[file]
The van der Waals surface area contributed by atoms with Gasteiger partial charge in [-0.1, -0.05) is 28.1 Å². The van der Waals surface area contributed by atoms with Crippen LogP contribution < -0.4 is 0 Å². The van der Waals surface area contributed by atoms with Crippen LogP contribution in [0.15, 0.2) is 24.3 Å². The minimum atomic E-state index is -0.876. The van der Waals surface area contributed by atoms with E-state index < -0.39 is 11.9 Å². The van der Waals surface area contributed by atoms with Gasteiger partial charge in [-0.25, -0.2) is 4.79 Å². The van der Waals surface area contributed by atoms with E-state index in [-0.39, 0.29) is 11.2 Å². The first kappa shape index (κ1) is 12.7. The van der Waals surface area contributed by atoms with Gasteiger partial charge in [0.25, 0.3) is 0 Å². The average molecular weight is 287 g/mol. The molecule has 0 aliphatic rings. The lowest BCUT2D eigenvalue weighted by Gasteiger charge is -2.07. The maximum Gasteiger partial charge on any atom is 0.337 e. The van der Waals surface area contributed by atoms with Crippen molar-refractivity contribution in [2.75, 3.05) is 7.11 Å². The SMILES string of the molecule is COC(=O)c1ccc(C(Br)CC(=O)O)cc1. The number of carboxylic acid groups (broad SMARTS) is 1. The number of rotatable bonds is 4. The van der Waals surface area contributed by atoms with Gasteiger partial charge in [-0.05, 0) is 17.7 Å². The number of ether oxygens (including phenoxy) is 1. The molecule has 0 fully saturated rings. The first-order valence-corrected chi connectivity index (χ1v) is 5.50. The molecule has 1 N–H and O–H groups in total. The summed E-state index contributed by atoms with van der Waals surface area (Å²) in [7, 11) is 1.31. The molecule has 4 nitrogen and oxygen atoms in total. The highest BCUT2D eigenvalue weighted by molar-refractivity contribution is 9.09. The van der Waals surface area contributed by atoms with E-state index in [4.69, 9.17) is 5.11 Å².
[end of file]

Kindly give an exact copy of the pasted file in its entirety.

The van der Waals surface area contributed by atoms with Gasteiger partial charge in [-0.1, -0.05) is 28.1 Å². The van der Waals surface area contributed by atoms with Crippen LogP contribution < -0.4 is 0 Å². The van der Waals surface area contributed by atoms with Crippen LogP contribution in [0.15, 0.2) is 24.3 Å². The minimum atomic E-state index is -0.876. The van der Waals surface area contributed by atoms with E-state index < -0.39 is 11.9 Å². The van der Waals surface area contributed by atoms with Gasteiger partial charge in [-0.25, -0.2) is 4.79 Å². The van der Waals surface area contributed by atoms with E-state index in [-0.39, 0.29) is 11.2 Å². The first kappa shape index (κ1) is 12.7. The van der Waals surface area contributed by atoms with Gasteiger partial charge in [0.25, 0.3) is 0 Å². The average molecular weight is 287 g/mol. The molecule has 0 aliphatic rings. The lowest BCUT2D eigenvalue weighted by Gasteiger charge is -2.07. The maximum Gasteiger partial charge on any atom is 0.337 e. The van der Waals surface area contributed by atoms with Crippen molar-refractivity contribution in [2.75, 3.05) is 7.11 Å². The SMILES string of the molecule is COC(=O)c1ccc(C(Br)CC(=O)O)cc1. The number of carboxylic acid groups (broad SMARTS) is 1. The number of rotatable bonds is 4. The van der Waals surface area contributed by atoms with Gasteiger partial charge in [-0.05, 0) is 17.7 Å². The number of ether oxygens (including phenoxy) is 1. The molecule has 0 fully saturated rings. The first-order valence-corrected chi connectivity index (χ1v) is 5.50. The molecule has 1 N–H and O–H groups in total. The summed E-state index contributed by atoms with van der Waals surface area (Å²) in [7, 11) is 1.31. The molecule has 4 nitrogen and oxygen atoms in total. The highest BCUT2D eigenvalue weighted by molar-refractivity contribution is 9.09. The van der Waals surface area contributed by atoms with E-state index in [4.69, 9.17) is 5.11 Å².